As an alternative to developing additional functionality within their base ERP offering, many ERP software vendors purchase third-party applications (from another vendor), and sell the software as a “bolt-on” module.
ERP history has shown that vendors often push bolt-ons once their clients discover during the software evaluation that their base package does not address their needs in specific areas.
Next, vendors get their clients excited about the additional functionality that can be provided with a bolt-on, without explaining the potential downside risks. That is, in the end, bolt-ons can be a perfect example of software as an afterthought.
While all vendors claim their bolt-ons are seamlessly integrated with the rest of the ERP system, it is wise to get a clarification of what “integration” actually means. The truth is most bolt-on modules are not integrated, but interfaced instead. There is a difference.
The term integration implies that application programs utilize a common database, with minimal file duplication, and the data is update across the systems in a real-time mode.
On the other hand, an interface is defined as programs that physically extract, transfer, and load data between separate databases (on a less than real-time basis). Interfaces are necessary since the systems were not designed to work together in the first place.
Beyond separate database areas, in many cases bolt-ons are built on a different technology platform than the ERP software. This makes interfaces even more difficult to design, develop, test, and support. This is one reason interfaces are never fail-proof. When an important interface fails, it can affect the business, users and customers in a significant way.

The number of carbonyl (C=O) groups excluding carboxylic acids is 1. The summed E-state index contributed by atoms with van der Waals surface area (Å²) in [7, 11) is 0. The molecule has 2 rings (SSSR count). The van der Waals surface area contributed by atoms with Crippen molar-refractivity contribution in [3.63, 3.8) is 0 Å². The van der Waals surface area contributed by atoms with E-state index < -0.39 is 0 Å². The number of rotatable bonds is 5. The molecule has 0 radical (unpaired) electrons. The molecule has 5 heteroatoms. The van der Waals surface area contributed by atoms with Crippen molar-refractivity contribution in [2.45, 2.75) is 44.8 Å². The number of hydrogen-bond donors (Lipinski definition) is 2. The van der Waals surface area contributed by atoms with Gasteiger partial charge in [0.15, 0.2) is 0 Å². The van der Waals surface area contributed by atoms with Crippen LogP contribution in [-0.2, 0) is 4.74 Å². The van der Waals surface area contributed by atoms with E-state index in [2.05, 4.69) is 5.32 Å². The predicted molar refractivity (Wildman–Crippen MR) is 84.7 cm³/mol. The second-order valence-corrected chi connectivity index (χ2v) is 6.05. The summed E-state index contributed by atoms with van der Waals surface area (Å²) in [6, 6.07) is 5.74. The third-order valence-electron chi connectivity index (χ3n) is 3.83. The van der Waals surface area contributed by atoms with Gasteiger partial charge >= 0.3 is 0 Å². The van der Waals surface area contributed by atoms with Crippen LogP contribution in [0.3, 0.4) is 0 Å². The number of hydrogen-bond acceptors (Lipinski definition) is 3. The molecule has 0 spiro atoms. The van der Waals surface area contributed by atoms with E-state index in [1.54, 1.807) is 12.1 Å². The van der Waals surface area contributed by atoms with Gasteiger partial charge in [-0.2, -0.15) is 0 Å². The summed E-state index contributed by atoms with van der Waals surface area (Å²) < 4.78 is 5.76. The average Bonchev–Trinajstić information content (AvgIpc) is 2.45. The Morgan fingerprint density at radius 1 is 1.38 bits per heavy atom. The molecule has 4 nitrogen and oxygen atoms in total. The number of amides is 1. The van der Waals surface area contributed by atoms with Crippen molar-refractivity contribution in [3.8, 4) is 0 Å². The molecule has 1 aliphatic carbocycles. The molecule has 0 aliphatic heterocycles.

Worse yet, there are many ERP package constructed mainly of third party bolt-ons, even to support the basic ERP modules! In this case, there are likely data redundancies and integration issues everywhere. During a software evaluation, do not expect the vendor to disclose this type of information unless you specifically ask.
Bolt-ons in the base software is never a good thing. It could be a sign that their package is in a state of decline within its product life cycle. When this occurs, the vendor is reacting to market needs by purchasing a quick unintegrated solution versus investing internal resources in a dying ERP product.
When considering a bolt-on package, the key is to understand the degree of real-time information required by the business in the application area in question.
For example, bolt-ons can be a good solution when providing a specialized functionality, requiring only a loose handshake with the rest of the ERP package. In this case, the lack of real-time integration is not a hindrance to usability.
In search of more ERP insights? Learn more about ERP software by checking out our exclusive Top 20 ERP Software report. You can also take a look at to the Business-Software.com ERP software resource page, our hub for ERP-related content.